Tilghman names committee to advise on international opportunities
President Shirley M. Tilghman has appointed a group of faculty members to advise her on how the University can best respond to the challenges and opportunities in the international arena.
Tilghman has charged the President's Advisory Committee on Internationalization with recommending how to develop a set of strategic priorities as well as "specific measures that will enable the University to fully realize our aspiration to be an American university with a broad international vision."
The committee is chaired by Jeremy Adelman, chair of the Department of History and the Walter Samuel Carpenter III Professor in Spanish Civilization and Culture, and Anne-Marie Slaughter, dean of the Woodrow Wilson School of Public and International Affairs and the Bert G. Kerstetter '66 University Professor of Politics and International Affairs.
"[Princeton] must be nimble enough to react creatively to new possibilities, and it must also be foresighted enough to pursue programs in ways that enhance and preserve the distinctive strengths of this University," Tilghman wrote in the committee's charge.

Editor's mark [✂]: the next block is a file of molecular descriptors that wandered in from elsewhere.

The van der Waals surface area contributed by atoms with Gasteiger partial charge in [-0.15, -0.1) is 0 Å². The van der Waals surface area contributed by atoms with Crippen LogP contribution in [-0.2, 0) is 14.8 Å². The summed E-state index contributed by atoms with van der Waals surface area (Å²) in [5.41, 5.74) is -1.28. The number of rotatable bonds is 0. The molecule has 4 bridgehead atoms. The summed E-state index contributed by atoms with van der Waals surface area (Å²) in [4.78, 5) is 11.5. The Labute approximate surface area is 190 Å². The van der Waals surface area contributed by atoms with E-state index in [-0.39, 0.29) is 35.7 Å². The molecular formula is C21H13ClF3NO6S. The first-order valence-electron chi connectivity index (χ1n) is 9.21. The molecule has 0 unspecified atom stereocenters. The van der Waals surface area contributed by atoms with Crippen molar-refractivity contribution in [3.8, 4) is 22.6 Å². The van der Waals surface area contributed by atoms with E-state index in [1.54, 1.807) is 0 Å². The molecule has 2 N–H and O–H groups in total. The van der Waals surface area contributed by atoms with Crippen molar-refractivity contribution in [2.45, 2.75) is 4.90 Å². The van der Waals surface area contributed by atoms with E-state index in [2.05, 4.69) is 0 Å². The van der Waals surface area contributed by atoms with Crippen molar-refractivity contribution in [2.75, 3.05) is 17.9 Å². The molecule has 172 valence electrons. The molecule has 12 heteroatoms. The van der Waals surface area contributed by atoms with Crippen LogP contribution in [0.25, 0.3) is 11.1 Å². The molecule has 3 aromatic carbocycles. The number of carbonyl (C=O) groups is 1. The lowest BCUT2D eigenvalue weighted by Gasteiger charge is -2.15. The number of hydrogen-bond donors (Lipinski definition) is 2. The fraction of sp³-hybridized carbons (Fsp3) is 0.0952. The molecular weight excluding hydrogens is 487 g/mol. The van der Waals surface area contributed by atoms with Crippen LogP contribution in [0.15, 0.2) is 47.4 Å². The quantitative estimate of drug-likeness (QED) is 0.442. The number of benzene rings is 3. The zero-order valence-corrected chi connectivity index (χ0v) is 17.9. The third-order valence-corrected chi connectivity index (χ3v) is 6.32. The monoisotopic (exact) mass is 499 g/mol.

Tilghman has asked the group to look specifically at several questions:
• Under what circumstances should Princeton enter into partnerships with research and educational institutions in other countries?
• When, if ever, should Princeton consider establishing and operating overseas facilities?
• Are there specific University roles or policies that currently create unnecessary barriers to the effective pursuit of international research or educational opportunities?
• What funding mechanisms should the University pursue in order to support international research and educational opportunities on its campus?
• How can the University more effectively promote its reputation abroad?
Tilghman noted that her charge does not include questions about study abroad opportunities for students. A separate effort to expand those programs, approved last fall by the University's Academic Planning Group, already is under way.
She has asked the advisory committee to submit its report by July.
Other members of the group are: Mark Beissinger, professor of politics; Robert Keohane, professor of public and international affairs; Stephen Kotkin, professor of history and director of the Program in Russian and Eurasian Studies; Kai Li, the Charles C. Fitzmorris Professor of Computer Science; Susan Naquin, professor of history and East Asian studies; Katherine Newman, the Malcolm Stevenson Forbes, Class of 1941 Professor of Sociology and Public Affairs; Gideon Rosen, professor of philosophy, director of the Program in Humanistic Studies and chair of the Council of the Humanities; Daniel Rubenstein, chair and professor of ecology and evolutionary biology and director of the Program in African Studies; José Scheinkman, the Theodore A. Wells '29 Professor of Economics; and Yigong Shi, professor of molecular biology.